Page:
Trump Plans Farm Bailout to Deal With Backlash to His Trade War

Soybean farmers are being threatened with big losses via retaliation against Trump’s tariffs. So he’s trying to buy them off. Photo: J.B. Forbes/St. Louis Post-Dispatch/TNS via Getty Images

The official Trump-administration line right now is that the trade war he’s launched against China, the European community, and others is a total no-brainer, and simply a matter of Uncle Sam deciding to stop being Uncle Sucker. This March tweet from POTUS himself summed up the philosophy, such as it is:

You read that and wonder if Trump took a single economics class at the University of Pennsylvania, but it’s not an entirely unpopular position. And officially, he’s still claiming trade wars are fun and easy, as recently as this morning:

But this is undoubtedly not what the White House is hearing from Republicans in the places — especially though not exclusively agricultural states — where Trump’s “easy” and “simple” trade polices are wreaking havoc and breeding political panic. The good thing for Trump is that having all but abandoned free-market economics, he has no inhibitions about just throwing money at the problem, as the Washington Post reports:

The U.S. Agriculture Department on Tuesday plans to announce a $12 billion package of emergency aid for farmers caught in the midst of President Trump’s escalating trade war, two people briefed on the plan said, the latest sign that growing tensions between the United States and other countries will not end soon …

The aid package is expected to target soybean farmers, dairy farmers, and pork producers, among others. White House officials hope it will quiet some of the unease from farm groups, but the new plan could revive debates about taxpayer-funded bailouts and the degree to which Trump’s trade strategy is leading to unforeseen costs.

Details about the bailout plan are scanty at this point, though the Post indicates it will include “direct assistance, a food purchase and distribution program, and a trade promotion program.” Interestingly enough, direct assistance will apparently come principally via the New Deal’s Commodity Credit Corporation, a federal entity that needs no new congressional authorization in order to borrow billions from the Treasury and pay it out to farmers to “stabilize, support, and protect farm income and prices.” It’s intended to keep farmers from feeling the brunt of circumstances beyond their control, and since Trump’s trade war is most definitely beyond their control, it fits, albeit in a way that will make small-government conservatives who already hate protectionism even crazier. But it is a bit novel to hit farmers with one hand and then offer them compensation with the other, and it could even expose the U.S. to sanctions by the World Trade Organization for supplying the same sorts of illegal subsidies of which Trump likes to complain.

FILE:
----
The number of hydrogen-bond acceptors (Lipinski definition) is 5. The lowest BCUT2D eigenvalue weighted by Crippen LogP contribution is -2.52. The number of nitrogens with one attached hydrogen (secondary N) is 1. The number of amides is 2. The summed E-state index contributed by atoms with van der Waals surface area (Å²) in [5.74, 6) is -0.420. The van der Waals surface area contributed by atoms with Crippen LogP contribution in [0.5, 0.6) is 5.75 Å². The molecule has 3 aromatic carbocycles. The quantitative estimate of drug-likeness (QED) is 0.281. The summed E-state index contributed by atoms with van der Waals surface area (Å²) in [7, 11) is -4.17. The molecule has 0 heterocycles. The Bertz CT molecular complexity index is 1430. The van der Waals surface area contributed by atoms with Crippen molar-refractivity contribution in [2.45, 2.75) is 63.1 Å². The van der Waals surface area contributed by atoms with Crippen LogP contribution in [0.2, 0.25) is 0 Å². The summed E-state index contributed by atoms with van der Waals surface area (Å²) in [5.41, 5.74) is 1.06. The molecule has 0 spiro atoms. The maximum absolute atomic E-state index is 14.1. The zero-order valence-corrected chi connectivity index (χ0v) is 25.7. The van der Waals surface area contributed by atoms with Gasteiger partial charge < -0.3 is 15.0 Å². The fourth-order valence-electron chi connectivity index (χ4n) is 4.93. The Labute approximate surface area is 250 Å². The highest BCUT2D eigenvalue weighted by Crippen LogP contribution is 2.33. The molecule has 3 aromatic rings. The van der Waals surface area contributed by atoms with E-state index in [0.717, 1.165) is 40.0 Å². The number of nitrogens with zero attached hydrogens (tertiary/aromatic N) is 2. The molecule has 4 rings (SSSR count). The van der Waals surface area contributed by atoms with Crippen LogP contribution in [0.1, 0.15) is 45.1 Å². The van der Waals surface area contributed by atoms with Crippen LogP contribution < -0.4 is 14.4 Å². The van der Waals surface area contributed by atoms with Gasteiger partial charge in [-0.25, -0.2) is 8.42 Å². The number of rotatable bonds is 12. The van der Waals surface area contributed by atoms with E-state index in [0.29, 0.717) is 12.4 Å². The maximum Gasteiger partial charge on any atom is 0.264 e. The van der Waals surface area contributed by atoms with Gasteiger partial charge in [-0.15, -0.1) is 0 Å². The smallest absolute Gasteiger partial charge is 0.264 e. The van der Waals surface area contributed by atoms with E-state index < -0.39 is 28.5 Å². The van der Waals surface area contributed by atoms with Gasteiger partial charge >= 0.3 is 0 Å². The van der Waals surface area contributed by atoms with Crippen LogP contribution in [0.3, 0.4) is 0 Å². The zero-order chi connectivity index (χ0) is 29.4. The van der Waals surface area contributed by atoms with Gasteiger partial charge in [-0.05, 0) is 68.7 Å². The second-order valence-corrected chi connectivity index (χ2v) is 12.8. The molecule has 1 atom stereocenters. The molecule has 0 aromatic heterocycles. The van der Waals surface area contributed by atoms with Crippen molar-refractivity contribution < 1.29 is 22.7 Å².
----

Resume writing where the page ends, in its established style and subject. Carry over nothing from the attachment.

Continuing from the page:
Axios notes the bailout is being advertised as “temporary,” but that, too, was the original idea with the tariffs that produced the retaliatory actions by China that have created the most heartburn in the heartland. If the trade war drags on, then so, too, will the administration’s need to deploy some old-school democratic socialism (though perhaps with an appropriately Republican upward-redistribution twist depending on how much aid goes to big agribusiness entities).

Using government power to dig economic holes and then fill them up: Isn’t that what it means to Make America Great Again? This reaction from farm-state senator Ben Sasse will be quoted a lot:

Trump Plans Farm Bailout to Deal With Trade-War Backlash